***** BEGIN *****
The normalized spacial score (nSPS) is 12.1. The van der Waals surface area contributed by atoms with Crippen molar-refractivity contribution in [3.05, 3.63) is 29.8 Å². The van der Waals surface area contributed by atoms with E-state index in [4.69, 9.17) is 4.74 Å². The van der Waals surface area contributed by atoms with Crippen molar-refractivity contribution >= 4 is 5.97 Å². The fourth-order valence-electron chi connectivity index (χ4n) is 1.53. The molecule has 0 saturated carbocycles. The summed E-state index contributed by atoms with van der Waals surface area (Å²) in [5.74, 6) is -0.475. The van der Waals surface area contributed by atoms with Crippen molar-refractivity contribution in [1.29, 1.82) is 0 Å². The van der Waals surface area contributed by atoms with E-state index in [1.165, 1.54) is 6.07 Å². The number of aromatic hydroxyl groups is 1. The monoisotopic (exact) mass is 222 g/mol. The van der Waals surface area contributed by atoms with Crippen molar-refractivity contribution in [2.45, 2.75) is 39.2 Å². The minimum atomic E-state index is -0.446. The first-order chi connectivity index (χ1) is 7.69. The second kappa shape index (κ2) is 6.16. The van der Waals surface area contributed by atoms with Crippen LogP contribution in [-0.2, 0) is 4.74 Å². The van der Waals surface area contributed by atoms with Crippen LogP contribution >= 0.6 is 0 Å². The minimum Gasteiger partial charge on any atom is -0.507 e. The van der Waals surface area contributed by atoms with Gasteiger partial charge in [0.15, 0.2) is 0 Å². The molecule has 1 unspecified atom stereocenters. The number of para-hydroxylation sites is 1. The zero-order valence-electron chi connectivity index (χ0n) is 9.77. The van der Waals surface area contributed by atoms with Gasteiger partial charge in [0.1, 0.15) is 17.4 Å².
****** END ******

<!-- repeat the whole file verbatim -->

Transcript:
The normalized spacial score (nSPS) is 12.1. The van der Waals surface area contributed by atoms with Crippen molar-refractivity contribution in [3.05, 3.63) is 29.8 Å². The van der Waals surface area contributed by atoms with E-state index in [4.69, 9.17) is 4.74 Å². The van der Waals surface area contributed by atoms with Crippen molar-refractivity contribution >= 4 is 5.97 Å². The fourth-order valence-electron chi connectivity index (χ4n) is 1.53. The molecule has 0 saturated carbocycles. The summed E-state index contributed by atoms with van der Waals surface area (Å²) in [5.74, 6) is -0.475. The van der Waals surface area contributed by atoms with Crippen molar-refractivity contribution in [1.29, 1.82) is 0 Å². The van der Waals surface area contributed by atoms with E-state index in [1.165, 1.54) is 6.07 Å². The number of aromatic hydroxyl groups is 1. The monoisotopic (exact) mass is 222 g/mol. The van der Waals surface area contributed by atoms with Crippen molar-refractivity contribution in [2.45, 2.75) is 39.2 Å². The minimum atomic E-state index is -0.446. The first-order chi connectivity index (χ1) is 7.69. The second kappa shape index (κ2) is 6.16. The van der Waals surface area contributed by atoms with Crippen LogP contribution in [-0.2, 0) is 4.74 Å². The van der Waals surface area contributed by atoms with Crippen LogP contribution >= 0.6 is 0 Å². The minimum Gasteiger partial charge on any atom is -0.507 e. The van der Waals surface area contributed by atoms with Gasteiger partial charge in [0.15, 0.2) is 0 Å². The molecule has 1 unspecified atom stereocenters. The number of para-hydroxylation sites is 1. The zero-order valence-electron chi connectivity index (χ0n) is 9.77. The van der Waals surface area contributed by atoms with Gasteiger partial charge in [0.1, 0.15) is 17.4 Å².